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The Waddesdon Bequest (Room 45) – gallery closed
Room 45 is now closed. The Waddesdon Bequest is being
redisplayed in a new gallery on the ground floor, due to open in
June 2015. The Holy Thorn Reliquary
will be displayed temporarily in Room
40 for as long as possible while preparatory work
The new gallery has been made possible through the generosity of the Rothschild Foundation.
16th – 17th centuries AD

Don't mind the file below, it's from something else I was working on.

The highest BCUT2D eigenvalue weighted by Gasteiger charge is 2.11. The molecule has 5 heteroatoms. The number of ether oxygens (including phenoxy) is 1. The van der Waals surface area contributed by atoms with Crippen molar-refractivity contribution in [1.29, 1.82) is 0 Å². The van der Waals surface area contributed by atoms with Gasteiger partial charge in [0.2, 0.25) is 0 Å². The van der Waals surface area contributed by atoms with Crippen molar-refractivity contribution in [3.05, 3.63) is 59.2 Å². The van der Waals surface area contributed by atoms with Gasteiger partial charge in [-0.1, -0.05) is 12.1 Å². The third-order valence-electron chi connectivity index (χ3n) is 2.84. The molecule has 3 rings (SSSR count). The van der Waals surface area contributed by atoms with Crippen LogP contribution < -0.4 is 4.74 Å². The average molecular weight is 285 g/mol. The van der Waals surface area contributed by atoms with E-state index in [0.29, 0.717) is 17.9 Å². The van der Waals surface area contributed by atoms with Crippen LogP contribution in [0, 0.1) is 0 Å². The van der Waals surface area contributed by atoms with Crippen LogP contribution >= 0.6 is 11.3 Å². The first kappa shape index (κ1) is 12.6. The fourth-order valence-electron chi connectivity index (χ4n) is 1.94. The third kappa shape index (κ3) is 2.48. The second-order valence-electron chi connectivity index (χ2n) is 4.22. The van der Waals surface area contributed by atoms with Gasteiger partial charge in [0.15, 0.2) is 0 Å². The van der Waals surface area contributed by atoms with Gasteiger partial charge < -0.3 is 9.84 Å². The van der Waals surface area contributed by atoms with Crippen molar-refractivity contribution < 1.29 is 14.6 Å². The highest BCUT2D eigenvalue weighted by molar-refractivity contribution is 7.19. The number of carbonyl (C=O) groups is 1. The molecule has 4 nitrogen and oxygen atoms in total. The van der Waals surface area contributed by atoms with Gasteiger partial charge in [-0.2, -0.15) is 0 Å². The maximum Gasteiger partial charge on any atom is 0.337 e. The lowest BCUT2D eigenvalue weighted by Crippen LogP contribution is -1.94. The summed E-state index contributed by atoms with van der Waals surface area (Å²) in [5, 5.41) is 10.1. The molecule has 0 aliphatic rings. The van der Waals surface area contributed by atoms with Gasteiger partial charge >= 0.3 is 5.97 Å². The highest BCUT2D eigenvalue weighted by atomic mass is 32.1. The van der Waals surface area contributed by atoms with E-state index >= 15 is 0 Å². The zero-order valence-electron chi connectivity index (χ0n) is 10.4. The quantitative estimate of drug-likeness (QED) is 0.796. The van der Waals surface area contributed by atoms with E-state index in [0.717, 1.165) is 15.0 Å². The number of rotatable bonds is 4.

The Waddesdon Bequest is a collection of nearly 300 precious art objects from Renaissance Europe. It was bequeathed to the British Museum by Baron Ferdinand de Rothschild, M.P., when he died in 1898. The Bequest is named after Waddesdon Manor, the mansion he built in Buckinghamshire, England, where the collection was housed during his lifetime.
The collection was accumulated by Baron Ferdinand and by his father, Baron Anselm, and was intended to rival those put together by rulers and princes from the Renaissance onwards. It is mainly made up of small-scale, rare and precious pieces of the highest quality which were intended to inspire a sense of curiosity and wonder.
Objects on display in Room 45 include masterpieces of goldsmiths' work, painted enamels, glass and ceramics, sculpture and small carvings in wood.